This is a British newspaper headline from 1944.
World War II is not over, but two plans are underway to introduce British sponsored commercial radio broadcasting, and both have American backing.
One of those plans was for "over 900 radio stations" (that is what this well-known newspaper reported in print!). Another plan was for radio broadcasting stations on ships. The bait being offered to get licences for land based stations was to provide what the British Broadcasting Corporation could not afford, and that was access to Hollywood's greatest radio stars by the listeners of British radio sets, which were capable of receiving more than BBC programming. In the early days of radio, some of the bigger U.S. radio network stations broadcast from the USA on shortwave, and they gained an audience in the British Isles. Standard radio sets often included long wave; medium wave and at least two short wave bands on their dial.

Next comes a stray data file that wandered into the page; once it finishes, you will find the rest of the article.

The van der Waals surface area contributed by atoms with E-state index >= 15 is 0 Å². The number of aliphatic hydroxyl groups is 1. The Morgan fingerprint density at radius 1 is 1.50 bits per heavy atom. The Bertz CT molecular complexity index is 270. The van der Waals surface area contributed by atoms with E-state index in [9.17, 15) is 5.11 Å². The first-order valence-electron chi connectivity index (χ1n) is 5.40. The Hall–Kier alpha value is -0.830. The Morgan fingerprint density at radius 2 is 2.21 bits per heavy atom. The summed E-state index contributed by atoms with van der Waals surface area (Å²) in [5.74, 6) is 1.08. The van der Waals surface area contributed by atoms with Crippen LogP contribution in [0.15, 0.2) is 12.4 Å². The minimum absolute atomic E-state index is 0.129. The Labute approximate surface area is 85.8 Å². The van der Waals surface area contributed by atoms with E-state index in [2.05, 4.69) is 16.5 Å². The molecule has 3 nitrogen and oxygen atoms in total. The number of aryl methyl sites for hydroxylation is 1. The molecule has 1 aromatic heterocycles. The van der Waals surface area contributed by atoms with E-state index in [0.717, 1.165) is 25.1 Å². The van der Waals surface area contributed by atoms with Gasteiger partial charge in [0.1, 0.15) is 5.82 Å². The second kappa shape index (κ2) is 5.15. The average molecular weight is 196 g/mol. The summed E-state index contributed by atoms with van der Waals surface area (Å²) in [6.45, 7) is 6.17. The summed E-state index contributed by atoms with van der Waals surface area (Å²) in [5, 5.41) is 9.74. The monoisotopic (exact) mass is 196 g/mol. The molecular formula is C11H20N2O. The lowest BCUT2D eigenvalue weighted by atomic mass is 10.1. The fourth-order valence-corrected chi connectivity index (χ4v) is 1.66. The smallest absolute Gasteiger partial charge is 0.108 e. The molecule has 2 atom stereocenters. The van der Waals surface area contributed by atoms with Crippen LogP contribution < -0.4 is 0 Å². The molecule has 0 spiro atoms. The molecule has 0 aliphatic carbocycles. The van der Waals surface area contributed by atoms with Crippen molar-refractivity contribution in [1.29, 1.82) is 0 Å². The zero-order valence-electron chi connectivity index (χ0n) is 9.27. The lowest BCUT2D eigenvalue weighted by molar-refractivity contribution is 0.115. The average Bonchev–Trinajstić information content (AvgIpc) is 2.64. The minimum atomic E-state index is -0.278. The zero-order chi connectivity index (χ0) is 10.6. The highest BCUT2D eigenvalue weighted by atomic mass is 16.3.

Everyone was aware that the British Crown would not permit the liberated lands in Europe to once more permit transmitters to be hired out to British commercial radio entrepreneurs in the way they had before the War. If licences were not forthcoming, then ships would be used to broadcast from offshore. Programming would be relayed from the United States, either via shortwave re-transmission, or by transcription discs.
The precursor to this audacious plan that appeared in the newspaper shown on this page, was the advent of the American Armed Forces Radio stations which for a time. peppered the British Isles before D-Day.
But now, with the final months of the War playing out, a number of groups were beginning to formulate a new plan of action. It would be comprised of both British and American interests, and they would keep trying to introduce commercial radio until October 15, 1964. The timeline from 1944 to 1964 covers many events, not the least being the introduction of a modified form of independent British commercial television station franchises, with American connections.
Tomorrow we will begin by examining those twenty years and the events that surrounded them. Nothing happened in isolation. Everything is interrelated, and tomorrow we will be examining the context of those events.
[5/7/2020 - I have expanded and modified this item since original publication.]